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Mechanism Of Action
The mechanism of action of pimecrolimus in atopic dermatitis is not known. While the following have been observed, the clinical significance of these observations in atopic dermatitis is not known. It has been demonstrated that pimecrolimus binds with high affinity to macrophilin-12 (FKBP-12) and inhibits the calcium-dependent phosphatase, calcineurin. As a consequence, it inhibits T cell activation by blocking the transcription of early cytokines. In particular, pimecrolimus inhibits at nanomolar concentrations Interleukin-2 and interferon gamma (Th1-type) and Interleukin-4 and Interleukin-10 (Th2-type) cytokine synthesis in human T-cells. In addition, pimecrolimus prevents the release of inflammatory cytokines and mediators from mast cells in vitro after stimulation by antigen/IgE.
In adult subjects (n=52) being treated for atopic dermatitis [13%-62% Body Surface Area (BSA) involvement] for periods up to a year, a maximum pimecrolimus concentration of 1.4 ng/mL was observed among those subjects with detectable blood levels. In the majority of samples in adult (91%; 1,244/1,362) subjects, blood concentrations of pimecrolimus were below 0.5 ng/mL. Data on blood levels of pimecrolimus measured in pediatric subjects are described in Use in Specific Populations (8.4).
Laboratory in vitro plasma protein binding studies using equilibrium gel filtration have shown that 99.5% of pimecrolimus in plasma is bound to proteins over the pimecrolimus concentration range of 2-100 ng/mL tested. The major fraction of pimecrolimus in plasma appears to be bound to various lipoproteins. As with other topical calcineurin inhibitors, it is not known whether pimecrolimus is absorbed into cutaneous lymphatic vessels or in regional lymph nodes.
Following the administration of a single oral radiolabeled dose of pimecrolimus numerous circulating Odemethylation metabolites were seen. Studies with human liver microsomes indicate that pimecrolimus is metabolized in vitro by the CYP3A sub-family of metabolizing enzymes. No evidence of skin mediated drug metabolism was identified in vivo using the minipig or in vitro using stripped human skin.
Based on the results of the aforementioned radiolabeled study, following a single oral dose of pimecrolimus ~81% of the administered radioactivity was recovered, primarily in the feces (78.4%) as metabolites. Less than 1% of the radioactivity found in the feces was due to unchanged pimecrolimus.
Three randomized, double-blind, vehicle-controlled, multi-center, Phase 3 trials were conducted in 589 pediatric subjects ages 3 months-17 years old to evaluate ELIDEL (pimecrolimus) Cream, 1% for the treatment of mild to moderate atopic dermatitis. Two of the three trials support the use of ELIDEL Cream, 1% in subjects 2 years and older with mild to moderate atopic dermatitis [see WARNINGS AND PRECAUTIONS]. Three other trials in 1,619 pediatric and adult subjects provided additional data regarding the safety of ELIDEL Cream, 1% in the treatment of atopic dermatitis. Two of these other trials were vehicle-controlled with optional sequential use of a medium potency topical corticosteroid in pediatric subjects and one trial was an active comparator trial in adult subjects with atopic dermatitis [see WARNINGS AND PRECAUTIONS and ADVERSE REACTIONS].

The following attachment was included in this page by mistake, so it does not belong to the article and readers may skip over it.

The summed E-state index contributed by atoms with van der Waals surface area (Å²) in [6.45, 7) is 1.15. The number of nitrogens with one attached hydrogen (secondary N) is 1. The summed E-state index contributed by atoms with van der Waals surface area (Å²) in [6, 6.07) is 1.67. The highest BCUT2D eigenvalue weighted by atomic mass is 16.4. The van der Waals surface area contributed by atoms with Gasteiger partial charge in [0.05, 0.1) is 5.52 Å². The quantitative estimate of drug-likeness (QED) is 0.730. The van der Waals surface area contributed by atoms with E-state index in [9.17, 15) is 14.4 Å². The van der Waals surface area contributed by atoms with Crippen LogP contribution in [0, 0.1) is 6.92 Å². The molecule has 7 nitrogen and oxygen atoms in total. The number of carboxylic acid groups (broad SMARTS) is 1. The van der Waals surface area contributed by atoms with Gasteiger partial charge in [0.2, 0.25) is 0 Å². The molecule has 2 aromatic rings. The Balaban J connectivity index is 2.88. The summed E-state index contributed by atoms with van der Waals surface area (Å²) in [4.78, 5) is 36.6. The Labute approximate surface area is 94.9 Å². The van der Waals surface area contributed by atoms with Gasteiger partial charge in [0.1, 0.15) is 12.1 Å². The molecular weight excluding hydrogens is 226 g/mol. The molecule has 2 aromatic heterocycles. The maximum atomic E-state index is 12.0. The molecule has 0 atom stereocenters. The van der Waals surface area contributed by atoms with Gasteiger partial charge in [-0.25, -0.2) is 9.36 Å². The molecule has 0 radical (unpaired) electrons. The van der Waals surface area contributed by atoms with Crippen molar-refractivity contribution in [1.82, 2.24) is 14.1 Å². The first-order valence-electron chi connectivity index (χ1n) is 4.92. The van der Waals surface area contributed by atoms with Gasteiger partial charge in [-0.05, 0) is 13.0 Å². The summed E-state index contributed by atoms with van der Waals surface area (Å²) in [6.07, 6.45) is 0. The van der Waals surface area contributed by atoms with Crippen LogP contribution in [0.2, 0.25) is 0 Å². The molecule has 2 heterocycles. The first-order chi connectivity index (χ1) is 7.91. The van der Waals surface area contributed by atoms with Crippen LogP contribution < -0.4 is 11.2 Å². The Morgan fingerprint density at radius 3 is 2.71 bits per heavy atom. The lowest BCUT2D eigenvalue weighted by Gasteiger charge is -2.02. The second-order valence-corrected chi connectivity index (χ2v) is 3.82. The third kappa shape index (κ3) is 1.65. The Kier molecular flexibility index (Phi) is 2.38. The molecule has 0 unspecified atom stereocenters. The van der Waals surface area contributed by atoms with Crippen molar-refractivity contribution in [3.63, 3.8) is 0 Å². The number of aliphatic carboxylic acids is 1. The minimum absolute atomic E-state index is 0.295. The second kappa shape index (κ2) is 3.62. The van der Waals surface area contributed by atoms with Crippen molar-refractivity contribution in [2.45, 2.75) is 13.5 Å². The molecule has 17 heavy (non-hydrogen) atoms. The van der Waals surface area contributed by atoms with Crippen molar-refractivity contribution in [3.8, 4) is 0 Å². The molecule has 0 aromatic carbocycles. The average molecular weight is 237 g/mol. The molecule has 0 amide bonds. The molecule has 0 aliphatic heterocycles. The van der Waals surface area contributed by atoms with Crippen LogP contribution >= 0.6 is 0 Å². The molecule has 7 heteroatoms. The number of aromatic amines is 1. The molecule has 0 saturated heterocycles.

Two identical 6-week, randomized, vehicle-controlled, multi-center, Phase 3 trials were conducted to evaluate ELIDEL Cream, 1% for the treatment of mild to moderate atopic dermatitis. A total of 403 pediatric subjects 2-17 years old were included in the trials. The male/female ratio was approximately 50% and 29% of the subjects were African American. At trial entry, 59% of subjects had moderate disease and the mean body surface area (BSA) affected was 26%. About 75% of subjects had atopic dermatitis affecting the face and/or neck region. In these trials, subjects applied either ELIDEL Cream, 1% or vehicle cream twice daily to 5% to 96% of their BSA for up to 6 weeks. At endpoint, based on the physician's global evaluation of clinical response, 35% of subjects treated with ELIDEL Cream, 1% were clear or almost clear of signs of atopic dermatitis compared to only 18% of vehicle-treated subjects. More ELIDEL subjects (57%) had mild or no pruritus at 6 weeks compared to vehicle subjects (34%). The improvement in pruritus occurred in conjunction with the improvement of the subjects' atopic dermatitis.
In these two 6-week trials of ELIDEL, the combined efficacy results at endpoint are presented in Table 2 as follows:
Table 2: Combined Efficacy Results at Endpoint for Two 6-week Trials of ELIDEL Cream
|Global Assessment||% Subjects|
|Clear||28 (10%)||5 (4%)|
|Clear or Almost Clear||93 (35%)||25 (18%)|
|Clear to Mild Disease||180 (67%)||55 (40%)|
In the two pediatric trials that independently support the use of ELIDEL Cream, 1% in mild to moderate atopic dermatitis, a significant treatment effect was seen by day 15. Of the key signs of atopic dermatitis, erythema, infiltration/papulation, lichenification, and excoriations were reduced at day 8 when compared to vehicle.
Figure 1 depicts the time course of improvement in the percent body surface area affected as a result of treatment with ELIDEL Cream, 1% in 2-17 year olds.
Figure 2 shows the time course of improvement in erythema as a result of treatment with ELIDEL Cream, 1% in 217 year olds.
Last reviewed on RxList: 4/11/2014
This monograph has been modified to include the generic and brand name in many instances.
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